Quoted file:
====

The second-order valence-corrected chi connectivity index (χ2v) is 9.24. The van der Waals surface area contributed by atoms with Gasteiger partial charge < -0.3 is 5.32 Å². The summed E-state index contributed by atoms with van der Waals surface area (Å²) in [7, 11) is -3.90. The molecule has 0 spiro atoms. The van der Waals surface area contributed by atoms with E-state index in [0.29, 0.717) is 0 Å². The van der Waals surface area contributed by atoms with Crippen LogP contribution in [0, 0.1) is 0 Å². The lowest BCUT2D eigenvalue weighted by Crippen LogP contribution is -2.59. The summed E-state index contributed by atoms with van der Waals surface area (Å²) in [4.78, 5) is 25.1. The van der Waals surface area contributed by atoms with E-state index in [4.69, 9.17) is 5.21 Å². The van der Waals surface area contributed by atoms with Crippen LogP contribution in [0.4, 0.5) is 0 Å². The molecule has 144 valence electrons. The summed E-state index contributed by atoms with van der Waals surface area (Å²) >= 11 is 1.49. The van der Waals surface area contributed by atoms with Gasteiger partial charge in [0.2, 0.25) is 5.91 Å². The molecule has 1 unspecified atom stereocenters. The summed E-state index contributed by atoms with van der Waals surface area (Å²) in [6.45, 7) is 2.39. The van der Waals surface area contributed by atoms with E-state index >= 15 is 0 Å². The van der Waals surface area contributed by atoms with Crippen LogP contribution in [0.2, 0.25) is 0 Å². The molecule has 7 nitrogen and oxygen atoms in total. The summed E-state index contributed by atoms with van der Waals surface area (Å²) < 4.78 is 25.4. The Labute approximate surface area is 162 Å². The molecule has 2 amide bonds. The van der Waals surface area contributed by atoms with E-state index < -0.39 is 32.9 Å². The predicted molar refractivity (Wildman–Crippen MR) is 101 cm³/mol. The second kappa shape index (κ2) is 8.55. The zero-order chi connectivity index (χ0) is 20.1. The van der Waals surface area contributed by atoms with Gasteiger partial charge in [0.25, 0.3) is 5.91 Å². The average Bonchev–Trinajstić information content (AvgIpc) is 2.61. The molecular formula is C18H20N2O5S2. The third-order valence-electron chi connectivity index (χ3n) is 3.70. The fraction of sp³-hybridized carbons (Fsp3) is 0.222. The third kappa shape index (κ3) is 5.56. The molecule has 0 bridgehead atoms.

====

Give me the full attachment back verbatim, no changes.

The second-order valence-corrected chi connectivity index (χ2v) is 9.24. The van der Waals surface area contributed by atoms with Gasteiger partial charge < -0.3 is 5.32 Å². The summed E-state index contributed by atoms with van der Waals surface area (Å²) in [7, 11) is -3.90. The molecule has 0 spiro atoms. The van der Waals surface area contributed by atoms with E-state index in [0.29, 0.717) is 0 Å². The van der Waals surface area contributed by atoms with Crippen LogP contribution in [0, 0.1) is 0 Å². The lowest BCUT2D eigenvalue weighted by Crippen LogP contribution is -2.59. The summed E-state index contributed by atoms with van der Waals surface area (Å²) in [4.78, 5) is 25.1. The van der Waals surface area contributed by atoms with E-state index in [4.69, 9.17) is 5.21 Å². The van der Waals surface area contributed by atoms with Crippen LogP contribution in [0.4, 0.5) is 0 Å². The molecule has 144 valence electrons. The summed E-state index contributed by atoms with van der Waals surface area (Å²) >= 11 is 1.49. The van der Waals surface area contributed by atoms with Gasteiger partial charge in [0.2, 0.25) is 5.91 Å². The molecule has 1 unspecified atom stereocenters. The summed E-state index contributed by atoms with van der Waals surface area (Å²) in [6.45, 7) is 2.39. The van der Waals surface area contributed by atoms with E-state index >= 15 is 0 Å². The van der Waals surface area contributed by atoms with Crippen LogP contribution in [0.2, 0.25) is 0 Å². The molecule has 7 nitrogen and oxygen atoms in total. The summed E-state index contributed by atoms with van der Waals surface area (Å²) < 4.78 is 25.4. The Labute approximate surface area is 162 Å². The molecule has 2 amide bonds. The van der Waals surface area contributed by atoms with E-state index < -0.39 is 32.9 Å². The predicted molar refractivity (Wildman–Crippen MR) is 101 cm³/mol. The second kappa shape index (κ2) is 8.55. The zero-order chi connectivity index (χ0) is 20.1. The van der Waals surface area contributed by atoms with Gasteiger partial charge in [0.25, 0.3) is 5.91 Å². The average Bonchev–Trinajstić information content (AvgIpc) is 2.61. The molecular formula is C18H20N2O5S2. The third-order valence-electron chi connectivity index (χ3n) is 3.70. The fraction of sp³-hybridized carbons (Fsp3) is 0.222. The third kappa shape index (κ3) is 5.56. The molecule has 0 bridgehead atoms.